Tests must replicate real-world user behaviour while ensuring that the performance of the network is kept at its peak reliably and with stability. This means that UE emulation test tools should not compromise on the reliability and stability of the network for long periods of time. For example, ensuring that there are no short-cuts taken in the 5G stack such as the physical layer and Medium Access Control Layers, which are key to accurate UE feedback to the small cell, including scheduler performance under different mobility and fading conditions. It is also important to ensure stateful operation of the small cell, and further, that signalling messages at the higher layers are not missed which could impact the number of Call Attempts per Second in a highly populated area.

Capacity and coverage

Providing coverage to areas with dense numbers of end users is the primary goal of small cells for 5G. Think of a business/consumer setting such as an office: if the network isn’t providing stable peak data rates then employees using the network will be unable to work as productively.

In an industrial setting meanwhile, machinery and devices must have consistently high performance and connectivity. Not delivering on capacity requirements in these settings could result in a failure to produce and deliver products as targeted, impacting productivity and revenues. Imagine a network failure in a car factory, for instance. This is a setting which relies on highly tuned, just-in-time operations involving tightly co-ordinated activities from suppliers as well as the manufacturer. If one element is running slow as a result of a network issue, the rest of the system cannot easily slow down to cope. Instead, the whole line is likely to experience bottlenecks in places and excess materials in others. The end result could be a need to pause the entire line while the problem is fixed.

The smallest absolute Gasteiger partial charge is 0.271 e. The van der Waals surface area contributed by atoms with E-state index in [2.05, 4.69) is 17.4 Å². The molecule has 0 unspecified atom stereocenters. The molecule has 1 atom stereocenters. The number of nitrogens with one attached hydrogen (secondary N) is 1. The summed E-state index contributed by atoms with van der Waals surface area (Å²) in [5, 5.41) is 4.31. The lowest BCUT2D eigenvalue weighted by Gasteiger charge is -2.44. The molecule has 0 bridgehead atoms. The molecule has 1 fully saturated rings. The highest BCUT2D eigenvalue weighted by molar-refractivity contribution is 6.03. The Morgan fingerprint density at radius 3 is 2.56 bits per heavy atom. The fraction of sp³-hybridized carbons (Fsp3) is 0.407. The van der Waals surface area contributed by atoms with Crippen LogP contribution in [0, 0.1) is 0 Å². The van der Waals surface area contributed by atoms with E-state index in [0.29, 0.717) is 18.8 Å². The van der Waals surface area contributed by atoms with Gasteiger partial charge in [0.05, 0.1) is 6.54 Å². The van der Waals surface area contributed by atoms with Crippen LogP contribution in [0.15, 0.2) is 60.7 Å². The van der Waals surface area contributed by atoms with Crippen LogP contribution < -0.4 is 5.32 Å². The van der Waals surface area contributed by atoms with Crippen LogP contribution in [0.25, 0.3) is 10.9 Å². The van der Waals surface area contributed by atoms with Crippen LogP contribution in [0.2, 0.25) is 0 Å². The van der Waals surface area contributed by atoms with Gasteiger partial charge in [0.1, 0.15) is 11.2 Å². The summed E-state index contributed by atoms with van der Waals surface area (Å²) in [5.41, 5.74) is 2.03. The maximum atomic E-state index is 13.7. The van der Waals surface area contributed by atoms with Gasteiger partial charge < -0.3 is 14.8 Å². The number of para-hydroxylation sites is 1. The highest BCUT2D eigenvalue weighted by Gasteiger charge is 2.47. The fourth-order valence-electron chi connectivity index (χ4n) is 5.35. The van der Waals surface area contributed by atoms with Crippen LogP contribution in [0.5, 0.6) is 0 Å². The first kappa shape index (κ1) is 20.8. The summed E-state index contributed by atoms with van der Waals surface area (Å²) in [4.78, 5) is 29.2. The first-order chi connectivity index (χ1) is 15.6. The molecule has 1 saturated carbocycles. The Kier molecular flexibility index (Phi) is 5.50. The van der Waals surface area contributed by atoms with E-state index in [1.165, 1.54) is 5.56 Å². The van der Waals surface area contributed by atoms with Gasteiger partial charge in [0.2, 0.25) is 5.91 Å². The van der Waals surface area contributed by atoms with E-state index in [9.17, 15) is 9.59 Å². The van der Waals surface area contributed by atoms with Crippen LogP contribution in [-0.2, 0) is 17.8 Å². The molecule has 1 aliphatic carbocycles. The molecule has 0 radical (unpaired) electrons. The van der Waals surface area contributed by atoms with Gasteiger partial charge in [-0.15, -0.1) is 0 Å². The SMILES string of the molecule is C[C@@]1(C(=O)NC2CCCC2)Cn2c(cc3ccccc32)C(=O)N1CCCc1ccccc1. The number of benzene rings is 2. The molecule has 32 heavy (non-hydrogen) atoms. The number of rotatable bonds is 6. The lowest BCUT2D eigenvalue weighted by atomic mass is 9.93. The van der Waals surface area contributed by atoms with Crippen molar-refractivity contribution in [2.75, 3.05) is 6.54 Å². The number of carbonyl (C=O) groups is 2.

Operators and NEMs will need to validate different types of small cells, across sub-6GHz and mmWave. It is essential that small cells can still provide coverage and reasonable capacity at the edge of the cell. This means that in testing small cells, such corner cases cannot be ignored.

Latency and bandwidth

In many settings where small cells for 5G will be deployed – such as training venues, hospitals and manufacturing plants – there will be different requirements for both latency and bandwidth that the network must be able to support. In use cases involving a large number of sensors and actuators (such as those used in a smart factory), the network will need to deliver low bandwidth to a massive number of devices, and support lower latency – down to milliseconds. Mission critical applications, such as remote surgery may require high bandwidth and ultra-low latency. Applications such as video surveillance may require medium latency and bandwidth requirements.

If the latency and bandwidth requirements can’t be met, this adds risk to the very sensitive applications aforementioned and/or disruption to major supply chains. The small cells network must therefore be validated with advanced solutions to support the range of different applications and the inherent demands on differing levels of latency and bandwidth. It doesn’t make sense (and would not be at all cost effective) to deliver a network that has huge amounts of bandwidth and ultra-low latency, if there aren’t the applications for it.